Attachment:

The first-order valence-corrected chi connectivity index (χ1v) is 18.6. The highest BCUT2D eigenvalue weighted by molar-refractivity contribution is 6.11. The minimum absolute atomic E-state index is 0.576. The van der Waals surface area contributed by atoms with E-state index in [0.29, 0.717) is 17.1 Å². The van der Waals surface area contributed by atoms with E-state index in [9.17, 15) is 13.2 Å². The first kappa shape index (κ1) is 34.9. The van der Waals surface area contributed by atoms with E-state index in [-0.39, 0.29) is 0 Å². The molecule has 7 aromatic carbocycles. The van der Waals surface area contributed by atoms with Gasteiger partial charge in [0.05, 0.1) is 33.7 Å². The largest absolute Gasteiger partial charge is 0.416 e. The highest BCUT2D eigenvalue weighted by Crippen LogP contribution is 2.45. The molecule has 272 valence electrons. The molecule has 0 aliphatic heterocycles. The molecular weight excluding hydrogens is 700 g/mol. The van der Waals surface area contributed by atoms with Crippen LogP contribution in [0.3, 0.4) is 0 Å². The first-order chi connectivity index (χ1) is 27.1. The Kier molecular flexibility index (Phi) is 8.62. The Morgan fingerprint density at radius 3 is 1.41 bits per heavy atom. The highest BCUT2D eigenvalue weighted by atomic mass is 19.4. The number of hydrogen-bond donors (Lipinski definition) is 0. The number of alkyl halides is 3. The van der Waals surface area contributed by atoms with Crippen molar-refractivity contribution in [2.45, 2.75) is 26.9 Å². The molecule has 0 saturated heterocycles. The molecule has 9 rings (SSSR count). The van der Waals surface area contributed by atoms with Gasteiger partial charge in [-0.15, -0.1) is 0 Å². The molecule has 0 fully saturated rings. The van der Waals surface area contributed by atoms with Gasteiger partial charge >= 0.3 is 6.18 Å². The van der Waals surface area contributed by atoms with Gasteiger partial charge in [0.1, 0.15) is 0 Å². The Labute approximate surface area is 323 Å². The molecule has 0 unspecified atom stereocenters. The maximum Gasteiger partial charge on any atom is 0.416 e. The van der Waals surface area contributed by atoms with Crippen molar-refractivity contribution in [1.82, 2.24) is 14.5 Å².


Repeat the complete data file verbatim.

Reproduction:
The first-order valence-corrected chi connectivity index (χ1v) is 18.6. The highest BCUT2D eigenvalue weighted by molar-refractivity contribution is 6.11. The minimum absolute atomic E-state index is 0.576. The van der Waals surface area contributed by atoms with E-state index in [0.29, 0.717) is 17.1 Å². The van der Waals surface area contributed by atoms with E-state index in [9.17, 15) is 13.2 Å². The first kappa shape index (κ1) is 34.9. The van der Waals surface area contributed by atoms with E-state index in [-0.39, 0.29) is 0 Å². The molecule has 7 aromatic carbocycles. The van der Waals surface area contributed by atoms with Gasteiger partial charge in [0.05, 0.1) is 33.7 Å². The largest absolute Gasteiger partial charge is 0.416 e. The highest BCUT2D eigenvalue weighted by Crippen LogP contribution is 2.45. The molecule has 272 valence electrons. The molecule has 0 aliphatic heterocycles. The molecular weight excluding hydrogens is 700 g/mol. The van der Waals surface area contributed by atoms with Crippen LogP contribution in [0.3, 0.4) is 0 Å². The first-order chi connectivity index (χ1) is 27.1. The Kier molecular flexibility index (Phi) is 8.62. The Morgan fingerprint density at radius 3 is 1.41 bits per heavy atom. The highest BCUT2D eigenvalue weighted by atomic mass is 19.4. The number of hydrogen-bond donors (Lipinski definition) is 0. The number of alkyl halides is 3. The van der Waals surface area contributed by atoms with Crippen molar-refractivity contribution in [2.45, 2.75) is 26.9 Å². The molecule has 0 saturated heterocycles. The molecule has 9 rings (SSSR count). The van der Waals surface area contributed by atoms with Gasteiger partial charge in [-0.15, -0.1) is 0 Å². The molecule has 0 fully saturated rings. The van der Waals surface area contributed by atoms with Gasteiger partial charge >= 0.3 is 6.18 Å². The van der Waals surface area contributed by atoms with Gasteiger partial charge in [0.1, 0.15) is 0 Å². The Labute approximate surface area is 323 Å². The molecule has 0 unspecified atom stereocenters. The maximum Gasteiger partial charge on any atom is 0.416 e. The van der Waals surface area contributed by atoms with Crippen molar-refractivity contribution in [1.82, 2.24) is 14.5 Å².